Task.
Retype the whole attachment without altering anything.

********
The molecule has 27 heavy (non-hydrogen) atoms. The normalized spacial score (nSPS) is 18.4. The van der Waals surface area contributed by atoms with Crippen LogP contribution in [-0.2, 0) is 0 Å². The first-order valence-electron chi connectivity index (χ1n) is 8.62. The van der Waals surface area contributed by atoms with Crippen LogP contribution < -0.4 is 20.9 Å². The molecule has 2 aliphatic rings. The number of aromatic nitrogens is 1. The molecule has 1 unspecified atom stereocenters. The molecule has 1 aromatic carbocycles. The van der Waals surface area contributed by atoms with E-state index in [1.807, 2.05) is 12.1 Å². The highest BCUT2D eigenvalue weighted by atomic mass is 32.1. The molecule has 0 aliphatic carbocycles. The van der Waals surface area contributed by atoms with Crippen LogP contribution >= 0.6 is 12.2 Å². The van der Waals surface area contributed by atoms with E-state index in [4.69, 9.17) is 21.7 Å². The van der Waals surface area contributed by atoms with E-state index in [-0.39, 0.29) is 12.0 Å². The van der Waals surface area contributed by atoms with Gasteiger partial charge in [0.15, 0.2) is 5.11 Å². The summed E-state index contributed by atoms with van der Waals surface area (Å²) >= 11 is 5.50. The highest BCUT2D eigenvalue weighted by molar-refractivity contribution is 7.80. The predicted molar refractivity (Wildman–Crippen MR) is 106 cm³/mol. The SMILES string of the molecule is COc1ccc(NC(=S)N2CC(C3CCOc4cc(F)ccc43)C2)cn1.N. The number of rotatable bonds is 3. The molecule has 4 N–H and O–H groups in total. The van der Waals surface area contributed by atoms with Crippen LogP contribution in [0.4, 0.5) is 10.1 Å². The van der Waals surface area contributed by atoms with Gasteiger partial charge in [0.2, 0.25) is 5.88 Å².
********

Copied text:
The molecule has 27 heavy (non-hydrogen) atoms. The normalized spacial score (nSPS) is 18.4. The van der Waals surface area contributed by atoms with Crippen LogP contribution in [-0.2, 0) is 0 Å². The first-order valence-electron chi connectivity index (χ1n) is 8.62. The van der Waals surface area contributed by atoms with Crippen LogP contribution < -0.4 is 20.9 Å². The molecule has 2 aliphatic rings. The number of aromatic nitrogens is 1. The molecule has 1 unspecified atom stereocenters. The molecule has 1 aromatic carbocycles. The van der Waals surface area contributed by atoms with E-state index in [1.807, 2.05) is 12.1 Å². The highest BCUT2D eigenvalue weighted by atomic mass is 32.1. The molecule has 0 aliphatic carbocycles. The van der Waals surface area contributed by atoms with Crippen LogP contribution >= 0.6 is 12.2 Å². The van der Waals surface area contributed by atoms with E-state index in [4.69, 9.17) is 21.7 Å². The van der Waals surface area contributed by atoms with E-state index in [-0.39, 0.29) is 12.0 Å². The van der Waals surface area contributed by atoms with Gasteiger partial charge in [0.15, 0.2) is 5.11 Å². The summed E-state index contributed by atoms with van der Waals surface area (Å²) >= 11 is 5.50. The highest BCUT2D eigenvalue weighted by molar-refractivity contribution is 7.80. The predicted molar refractivity (Wildman–Crippen MR) is 106 cm³/mol. The SMILES string of the molecule is COc1ccc(NC(=S)N2CC(C3CCOc4cc(F)ccc43)C2)cn1.N. The number of rotatable bonds is 3. The molecule has 4 N–H and O–H groups in total. The van der Waals surface area contributed by atoms with Crippen LogP contribution in [0.4, 0.5) is 10.1 Å². The van der Waals surface area contributed by atoms with Gasteiger partial charge in [0.2, 0.25) is 5.88 Å².